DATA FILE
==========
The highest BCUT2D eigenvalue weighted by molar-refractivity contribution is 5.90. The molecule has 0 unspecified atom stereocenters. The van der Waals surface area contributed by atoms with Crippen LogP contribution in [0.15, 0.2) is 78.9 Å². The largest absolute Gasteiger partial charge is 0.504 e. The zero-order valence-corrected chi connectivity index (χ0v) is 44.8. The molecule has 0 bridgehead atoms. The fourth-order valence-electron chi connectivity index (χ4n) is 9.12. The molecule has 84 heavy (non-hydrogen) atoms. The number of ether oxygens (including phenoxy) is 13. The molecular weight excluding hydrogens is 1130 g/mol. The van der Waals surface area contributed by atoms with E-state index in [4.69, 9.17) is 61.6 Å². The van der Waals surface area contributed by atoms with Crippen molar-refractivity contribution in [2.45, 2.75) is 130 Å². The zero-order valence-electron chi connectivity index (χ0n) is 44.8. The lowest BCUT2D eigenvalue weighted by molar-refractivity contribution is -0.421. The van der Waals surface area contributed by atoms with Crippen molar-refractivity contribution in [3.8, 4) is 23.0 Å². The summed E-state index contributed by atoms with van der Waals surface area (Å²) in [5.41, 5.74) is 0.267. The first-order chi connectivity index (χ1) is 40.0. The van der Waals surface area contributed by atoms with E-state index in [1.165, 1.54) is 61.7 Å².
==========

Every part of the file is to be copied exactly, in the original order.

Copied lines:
The highest BCUT2D eigenvalue weighted by molar-refractivity contribution is 5.90. The molecule has 0 unspecified atom stereocenters. The van der Waals surface area contributed by atoms with Crippen LogP contribution in [0.15, 0.2) is 78.9 Å². The largest absolute Gasteiger partial charge is 0.504 e. The zero-order valence-corrected chi connectivity index (χ0v) is 44.8. The molecule has 0 bridgehead atoms. The fourth-order valence-electron chi connectivity index (χ4n) is 9.12. The molecule has 84 heavy (non-hydrogen) atoms. The number of ether oxygens (including phenoxy) is 13. The molecular weight excluding hydrogens is 1130 g/mol. The van der Waals surface area contributed by atoms with E-state index in [4.69, 9.17) is 61.6 Å². The van der Waals surface area contributed by atoms with Crippen molar-refractivity contribution in [2.45, 2.75) is 130 Å². The zero-order valence-electron chi connectivity index (χ0n) is 44.8. The lowest BCUT2D eigenvalue weighted by molar-refractivity contribution is -0.421. The van der Waals surface area contributed by atoms with Crippen molar-refractivity contribution in [3.8, 4) is 23.0 Å². The summed E-state index contributed by atoms with van der Waals surface area (Å²) in [5.41, 5.74) is 0.267. The first-order chi connectivity index (χ1) is 40.0. The van der Waals surface area contributed by atoms with E-state index in [1.165, 1.54) is 61.7 Å².